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Who does Nicola Sturgeon think she is?

7 February 2019

7:35 PM

7 February 2019

7:35 PM

It’s been a busy old week in Scottish politics. The SNP government is suffering a public backlash over plans to allow councils to levy a tax on workplace car parks. There has been a fatal infection outbreak at another hospital. MSPs are angry that the nationalists have installed one of their own as chair of the parliamentary inquiry into the government’s handling of the Alex Salmond affair. Best of all, the Scottish Government’s headquarters opened its first gender-neutral toilets. 

Nicola Sturgeon, though, has missed it all. The First Minister is on a trade mission ‘promoting Scotland in North America’, according to the Scottish government. Scots have been settling Canada and the United States since the mid-17th century. I think they’re aware of us. Mostly the tour has been about Sturgeon playing make-believe world leader. She has given a (flat, predictable) speech on Brexit at Georgetown university, or, more specifically, the Georgetown institute for women, peace and security, who sound like a fun bunch. She’s done the rounds at the UN and even been made the inaugural #HeForShe global advocate, which I think means she gets to star in the next Gillette advert. She and the governor of New Jersey have also agreed that climate change is a bad thing. 

All laudable but not terribly relevant to her day job as First Minister of Scotland. Most Scots would rather she was here working on Brexit planning than giving lectures about it to academics and minor American public officials. No doubt striding through the corridors of the UN pretending you’re Golda Meir with a more stylish wardrobe is a rush but the people who elected her would rather she spent her time advocating for better public services from the government she leads. Of all the downsides of devolution, one of the most comical is the sight of people who would otherwise be lucky to scale the dizzying heights of their local town hall strut around Turtle Bay like they’re squeezing in Madeleine Albright for brunch before this afternoon’s vote in the Security Council. 

The SNP has been tireless in pushing the outer limits of its remit when it comes to engagement with international bodies and foreign governments. Foreign affairs is reserved to the UK Parliament but that hasn’t stopped the nationalists using Brexit as a cover for laying the groundwork for an independent Scottish foreign policy. If the UK Government doesn’t see the dangers of this, it should just give the separatists sovereignty and be done with it.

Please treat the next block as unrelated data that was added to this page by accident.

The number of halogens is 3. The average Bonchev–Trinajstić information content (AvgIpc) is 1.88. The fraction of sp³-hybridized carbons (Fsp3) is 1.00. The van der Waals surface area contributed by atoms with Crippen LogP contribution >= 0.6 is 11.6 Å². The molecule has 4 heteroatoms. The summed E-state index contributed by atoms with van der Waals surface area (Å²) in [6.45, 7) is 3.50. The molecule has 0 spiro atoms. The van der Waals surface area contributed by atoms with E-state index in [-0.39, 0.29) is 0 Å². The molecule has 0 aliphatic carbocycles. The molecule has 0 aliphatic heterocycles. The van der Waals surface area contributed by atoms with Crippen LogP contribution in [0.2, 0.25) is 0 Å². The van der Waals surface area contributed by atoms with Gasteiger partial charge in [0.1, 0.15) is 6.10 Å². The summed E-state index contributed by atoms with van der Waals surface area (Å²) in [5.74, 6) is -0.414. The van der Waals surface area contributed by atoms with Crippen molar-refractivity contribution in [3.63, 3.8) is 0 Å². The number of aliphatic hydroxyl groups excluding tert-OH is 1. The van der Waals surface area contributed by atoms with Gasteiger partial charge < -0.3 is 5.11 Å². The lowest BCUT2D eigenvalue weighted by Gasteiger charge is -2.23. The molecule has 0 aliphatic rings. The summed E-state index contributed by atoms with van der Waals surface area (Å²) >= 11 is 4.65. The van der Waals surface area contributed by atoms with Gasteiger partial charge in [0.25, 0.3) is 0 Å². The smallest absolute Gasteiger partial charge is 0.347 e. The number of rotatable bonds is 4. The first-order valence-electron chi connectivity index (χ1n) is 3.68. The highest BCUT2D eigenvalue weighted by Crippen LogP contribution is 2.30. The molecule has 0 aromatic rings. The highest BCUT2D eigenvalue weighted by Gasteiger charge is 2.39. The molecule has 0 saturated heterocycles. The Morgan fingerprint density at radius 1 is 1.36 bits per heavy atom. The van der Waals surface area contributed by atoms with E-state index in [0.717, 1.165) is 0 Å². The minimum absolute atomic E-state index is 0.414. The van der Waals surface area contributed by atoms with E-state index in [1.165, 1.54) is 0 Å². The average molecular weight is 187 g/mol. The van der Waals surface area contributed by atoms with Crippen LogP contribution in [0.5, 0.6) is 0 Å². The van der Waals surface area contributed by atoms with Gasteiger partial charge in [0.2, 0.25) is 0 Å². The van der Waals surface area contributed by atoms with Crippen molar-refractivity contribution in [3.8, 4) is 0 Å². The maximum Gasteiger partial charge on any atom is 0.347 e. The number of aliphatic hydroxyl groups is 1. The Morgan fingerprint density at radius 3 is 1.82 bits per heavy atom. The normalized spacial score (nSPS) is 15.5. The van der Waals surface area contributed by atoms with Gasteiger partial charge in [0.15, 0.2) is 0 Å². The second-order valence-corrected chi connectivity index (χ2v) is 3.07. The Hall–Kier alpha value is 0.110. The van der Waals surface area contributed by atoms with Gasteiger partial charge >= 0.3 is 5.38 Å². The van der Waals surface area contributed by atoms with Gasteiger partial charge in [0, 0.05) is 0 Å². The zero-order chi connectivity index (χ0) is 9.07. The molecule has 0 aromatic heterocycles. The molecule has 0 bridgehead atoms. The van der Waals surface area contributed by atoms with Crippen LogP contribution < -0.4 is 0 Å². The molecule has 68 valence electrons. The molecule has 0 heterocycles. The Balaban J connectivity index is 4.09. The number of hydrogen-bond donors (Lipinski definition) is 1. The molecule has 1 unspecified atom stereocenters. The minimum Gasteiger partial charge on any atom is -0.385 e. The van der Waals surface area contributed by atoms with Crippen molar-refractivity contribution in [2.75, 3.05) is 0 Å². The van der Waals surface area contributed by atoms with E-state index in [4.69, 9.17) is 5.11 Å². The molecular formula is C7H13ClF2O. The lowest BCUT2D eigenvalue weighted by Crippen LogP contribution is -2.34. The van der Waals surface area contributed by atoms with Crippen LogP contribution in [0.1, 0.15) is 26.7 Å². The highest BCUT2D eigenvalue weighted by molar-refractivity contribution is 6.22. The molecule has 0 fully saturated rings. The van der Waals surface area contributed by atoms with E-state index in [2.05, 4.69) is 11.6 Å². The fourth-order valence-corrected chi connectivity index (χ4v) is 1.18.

There are a number of remedial options open to the UK Government, although some would require primary legislation. First, they could amend the Scotland Act to require the Scottish Government to submit for approval to the secretary of state for Scotland any proposed spending which could reasonably be construed to involve reserved matters or be otherwise ambiguous. Next, they could require that all ministerial visits outside of Scotland are signed off by the secretary of state as falling within the remit of Scottish ministers. 

So a trip to Brussels for a conference on wind farms might be allowed but not another presidential tour of North America or hapless attempt to negotiate directly with Brussels on Brexit. The latter would have to be funded by the SNP, not the taxpayer. Where Foreign Office civil servants support Scottish ministers on an overseas visit, those civil servants must be given access to every meeting, especially where a minister is sitting down with a representative of a foreign government, business or third sector organisation. A revision of the Scotland Act to reverse the principle that all powers not explicitly reserved are devolved would be another way to hem in boundary-pushing Scottish ministers.

The Scottish Government needs to be reminded that it is the junior partner to the UK Government, not equals, not sovereign allies. A return to the original name ‘Scottish Executive’ might be in order, as would an explicit warning of prorogation should Holyrood ever press on with another independence referendum without a Section 30 order (i.e. without the approval of Parliament). Devolution’s design flaws allow Nicola Sturgeon to jet around the world pretending to be a head of state when there are more pressing matters to attend to at home. Perhaps if she won’t use the powers she has, Westminster should start taking some of them back. 


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